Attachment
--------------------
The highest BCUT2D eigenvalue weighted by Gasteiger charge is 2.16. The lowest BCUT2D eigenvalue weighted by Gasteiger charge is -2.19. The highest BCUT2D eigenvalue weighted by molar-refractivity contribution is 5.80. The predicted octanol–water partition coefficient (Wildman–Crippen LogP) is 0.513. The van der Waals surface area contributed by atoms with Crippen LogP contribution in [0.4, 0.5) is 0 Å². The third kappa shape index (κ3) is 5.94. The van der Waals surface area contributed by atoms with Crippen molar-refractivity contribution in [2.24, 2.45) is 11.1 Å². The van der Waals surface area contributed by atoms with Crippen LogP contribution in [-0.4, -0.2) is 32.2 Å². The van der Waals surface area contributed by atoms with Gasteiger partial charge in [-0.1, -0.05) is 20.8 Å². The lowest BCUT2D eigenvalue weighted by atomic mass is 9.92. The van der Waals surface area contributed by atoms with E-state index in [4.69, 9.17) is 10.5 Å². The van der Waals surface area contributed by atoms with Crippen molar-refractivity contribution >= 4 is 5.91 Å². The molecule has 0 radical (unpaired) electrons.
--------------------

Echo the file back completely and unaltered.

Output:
The highest BCUT2D eigenvalue weighted by Gasteiger charge is 2.16. The lowest BCUT2D eigenvalue weighted by Gasteiger charge is -2.19. The highest BCUT2D eigenvalue weighted by molar-refractivity contribution is 5.80. The predicted octanol–water partition coefficient (Wildman–Crippen LogP) is 0.513. The van der Waals surface area contributed by atoms with Crippen LogP contribution in [0.4, 0.5) is 0 Å². The third kappa shape index (κ3) is 5.94. The van der Waals surface area contributed by atoms with Crippen molar-refractivity contribution in [2.24, 2.45) is 11.1 Å². The van der Waals surface area contributed by atoms with Crippen LogP contribution in [-0.4, -0.2) is 32.2 Å². The van der Waals surface area contributed by atoms with Gasteiger partial charge in [-0.1, -0.05) is 20.8 Å². The lowest BCUT2D eigenvalue weighted by atomic mass is 9.92. The van der Waals surface area contributed by atoms with E-state index in [4.69, 9.17) is 10.5 Å². The van der Waals surface area contributed by atoms with Crippen molar-refractivity contribution >= 4 is 5.91 Å². The molecule has 0 radical (unpaired) electrons.